In the situation where no pressure is being applied to the pointing device 460, the controller determines whether a zone has exceeded the 1zone threshold for 10 milliseconds or more 700. Recall that each cycle through the routine accounts for 5 milliseconds. Thus, the someAbove counter must be incremented at least twice. If the someAbove counter has not been incremented twice 710, the click operation (clr LB) is cleared 720. Thus, transients or bounce conditions of less than 10 milliseconds are filtered out.
If sufficient force has been applied to the pointing device in a single zone for 10 milliseconds or more 730, the controller determines whether the pointing mode flag has been set 740. If the pointing mode has been set 750, the cursor is being moved and the controller does not allow initiation of click operations. In this situation, the click operation is again cleared 720. However, if the pointing mode flag has not been set 760, a click operation is initiated 770. Thereafter, the pointing counter, pointing mode flag, and someAbove counter are cleared 780. The routine is then exited 790.
In summary, the isometric pointing device is implemented in the following manner. When a click is desired, the user taps the top of the pointing device, or sharply increases the amount of downward force on the device. As the output of the force sensor array is monitored, a set of rules is used to determine when this has occurred. The transient nature of the tap or its nearly vertical force nature causes the output of the pointing device to readily distinguish between pointing and clicking operations.
When the normal force sensors sense that the force is nearly straight downward, and is thus not pointing information, and simultaneously the normal force reaches or exceeds a predetermined threshold, the detection means senses that the user has clicked, and suppresses any cursor movement due to the user not striking the pointing device exactly vertically. The drag function is implemented by allowing the click to remain "on" until all vertical force on the pointing device returns to zero (i.e., the user removes his or her finger), at which time, the cursor "unclicks."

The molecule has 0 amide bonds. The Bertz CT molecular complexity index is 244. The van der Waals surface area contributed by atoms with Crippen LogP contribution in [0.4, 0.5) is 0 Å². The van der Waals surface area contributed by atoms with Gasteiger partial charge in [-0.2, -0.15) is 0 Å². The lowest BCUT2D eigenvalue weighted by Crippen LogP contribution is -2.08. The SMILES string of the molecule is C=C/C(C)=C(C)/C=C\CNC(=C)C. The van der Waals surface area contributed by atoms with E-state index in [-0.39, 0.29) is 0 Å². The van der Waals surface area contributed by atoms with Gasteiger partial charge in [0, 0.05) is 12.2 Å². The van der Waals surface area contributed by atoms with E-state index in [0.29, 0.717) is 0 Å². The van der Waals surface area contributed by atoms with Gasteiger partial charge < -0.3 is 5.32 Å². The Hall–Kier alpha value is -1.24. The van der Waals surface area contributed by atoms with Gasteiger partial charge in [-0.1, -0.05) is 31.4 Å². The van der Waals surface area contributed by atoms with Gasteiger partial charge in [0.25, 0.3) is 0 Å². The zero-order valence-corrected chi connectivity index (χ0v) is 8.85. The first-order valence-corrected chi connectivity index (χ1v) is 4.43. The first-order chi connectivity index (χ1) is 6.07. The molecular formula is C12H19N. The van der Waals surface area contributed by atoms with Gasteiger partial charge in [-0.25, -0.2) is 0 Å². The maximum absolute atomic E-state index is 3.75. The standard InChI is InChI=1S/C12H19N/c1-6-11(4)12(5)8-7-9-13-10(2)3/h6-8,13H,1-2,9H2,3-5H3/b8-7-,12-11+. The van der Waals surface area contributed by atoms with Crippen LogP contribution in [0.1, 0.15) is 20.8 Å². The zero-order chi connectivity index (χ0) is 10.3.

Another rule that can be used is the duration of a force increase. For example, tapping the top of the pointing device causes the sensors to register a force transient of a much shorter duration than is seen with a pointing operation. Hence, a force increase and decrease within a present time window is detected as a tap, and the click function is enabled. In the example discussed above with reference to FIG. 5, the force must exist for at least 10 milliseconds but cannot exceed 200 milliseconds.
Another important aspect of this invention is that pointing is disabled during the click and for a short time thereafter. Without such a disabling, the cursor tends to jump due to the tap. To implement this, a time delay is used when the pointing device is initially touched. This delay is short enough not to be detectable to the user, but long enough to inhibit cursor motion during a click.
Referring to FIG. 6, a mouse 700 is shown incorporating a computer input device 702 in accordance with the present invention. The computer input device 702 may be used for cursor movement, clicking, panning, scrolling, zooming, etc. FIG. 7 shows a remote device 704 incorporating a computer input device 706 in accordance with the present invention. Again, the computer input device 706 may be used for any of a variety of on-screen functions. Of course, these computer input devices 702, 706 could be button-types or joystick-types.
The foregoing description of the preferred embodiment of the invention has been presented for the purposes of illustration and description. It is not intended to be exhaustive or to limit the invention to the precise form disclosed. Many modifications and variations are possible in light of the above teaching. It is intended that the scope of the invention be limited not with this detailed description, but rather by the claims appended hereto.
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|U.S. Classification||345/159, 345/162, 345/161, 345/156|
|Cooperative Classification||G06F3/038, H01H2221/012, G06F3/0338, G06F3/03543, G06F3/0383|
|European Classification||G06F3/0338, G06F3/0354M, G06F3/038E, G06F3/038|
|Feb 17, 1998||AS||Assignment|
Owner name: INTERLINK ELECTRONICS, INC., CALIFORNIA
Free format text: ASSIGNMENT OF ASSIGNORS INTEREST;ASSIGNOR:YANIGER, STUART I.;REEL/FRAME:009014/0230
Effective date: 19980210
|Feb 20, 1998||AS||Assignment|
Owner name: INTERLINK ELECTRONICS, INC., CALIFORNIA
Free format text: ASSIGNMENT OF ASSIGNORS INTEREST;ASSIGNOR:FINDLATER, STEWART M.;REEL/FRAME:009013/0562
Effective date: 19971124
|Dec 9, 2003||FPAY||Fee payment|
Year of fee payment: 4
|Nov 12, 2007||FPAY||Fee payment|
Year of fee payment: 8
|Nov 21, 2007||AS||Assignment|
Owner name: SILICON VALLEY BANK, CALIFORNIA
Free format text: SECURITY AGREEMENT;ASSIGNOR:INTERLINK ELECTRONICS, INC.;REEL/FRAME:020143/0271
Effective date: 20061219
|May 14, 2009||AS||Assignment|
Owner name: INTERLINK ELECTRONICS INC, CALIFORNIA
Free format text: RELEASE;ASSIGNOR:SILICON VALLEY BANK;REEL/FRAME:022685/0637
Effective date: 20090513
|Jan 4, 2012||FPAY||Fee payment|
Year of fee payment: 12